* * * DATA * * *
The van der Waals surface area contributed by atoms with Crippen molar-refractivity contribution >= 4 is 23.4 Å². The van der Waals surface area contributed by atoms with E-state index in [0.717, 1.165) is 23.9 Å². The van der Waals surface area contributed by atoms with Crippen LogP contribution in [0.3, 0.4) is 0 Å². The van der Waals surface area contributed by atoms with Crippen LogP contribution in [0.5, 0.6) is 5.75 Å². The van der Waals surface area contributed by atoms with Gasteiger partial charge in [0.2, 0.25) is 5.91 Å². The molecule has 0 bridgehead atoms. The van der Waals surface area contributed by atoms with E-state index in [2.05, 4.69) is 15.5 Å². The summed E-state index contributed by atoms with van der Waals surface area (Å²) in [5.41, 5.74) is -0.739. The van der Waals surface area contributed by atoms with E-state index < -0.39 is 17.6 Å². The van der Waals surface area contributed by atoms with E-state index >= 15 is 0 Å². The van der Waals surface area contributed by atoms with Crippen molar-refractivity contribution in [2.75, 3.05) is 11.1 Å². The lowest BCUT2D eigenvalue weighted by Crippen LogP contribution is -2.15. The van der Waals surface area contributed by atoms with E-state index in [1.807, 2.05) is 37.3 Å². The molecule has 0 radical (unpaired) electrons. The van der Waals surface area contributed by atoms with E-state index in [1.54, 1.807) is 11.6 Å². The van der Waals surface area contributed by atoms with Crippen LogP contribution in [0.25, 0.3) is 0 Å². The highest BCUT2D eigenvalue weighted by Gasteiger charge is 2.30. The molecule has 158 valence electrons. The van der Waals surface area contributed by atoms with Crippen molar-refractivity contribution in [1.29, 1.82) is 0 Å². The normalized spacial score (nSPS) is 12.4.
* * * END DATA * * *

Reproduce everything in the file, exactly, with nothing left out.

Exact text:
The van der Waals surface area contributed by atoms with Crippen molar-refractivity contribution >= 4 is 23.4 Å². The van der Waals surface area contributed by atoms with E-state index in [0.717, 1.165) is 23.9 Å². The van der Waals surface area contributed by atoms with Crippen LogP contribution in [0.3, 0.4) is 0 Å². The van der Waals surface area contributed by atoms with Crippen LogP contribution in [0.5, 0.6) is 5.75 Å². The van der Waals surface area contributed by atoms with Gasteiger partial charge in [0.2, 0.25) is 5.91 Å². The molecule has 0 bridgehead atoms. The van der Waals surface area contributed by atoms with E-state index in [2.05, 4.69) is 15.5 Å². The summed E-state index contributed by atoms with van der Waals surface area (Å²) in [5.41, 5.74) is -0.739. The van der Waals surface area contributed by atoms with E-state index < -0.39 is 17.6 Å². The van der Waals surface area contributed by atoms with E-state index >= 15 is 0 Å². The van der Waals surface area contributed by atoms with Crippen molar-refractivity contribution in [2.75, 3.05) is 11.1 Å². The lowest BCUT2D eigenvalue weighted by Crippen LogP contribution is -2.15. The van der Waals surface area contributed by atoms with E-state index in [1.807, 2.05) is 37.3 Å². The molecule has 0 radical (unpaired) electrons. The van der Waals surface area contributed by atoms with E-state index in [1.54, 1.807) is 11.6 Å². The van der Waals surface area contributed by atoms with Crippen LogP contribution in [0.25, 0.3) is 0 Å². The highest BCUT2D eigenvalue weighted by Gasteiger charge is 2.30. The molecule has 158 valence electrons. The van der Waals surface area contributed by atoms with Crippen molar-refractivity contribution in [1.29, 1.82) is 0 Å². The normalized spacial score (nSPS) is 12.4.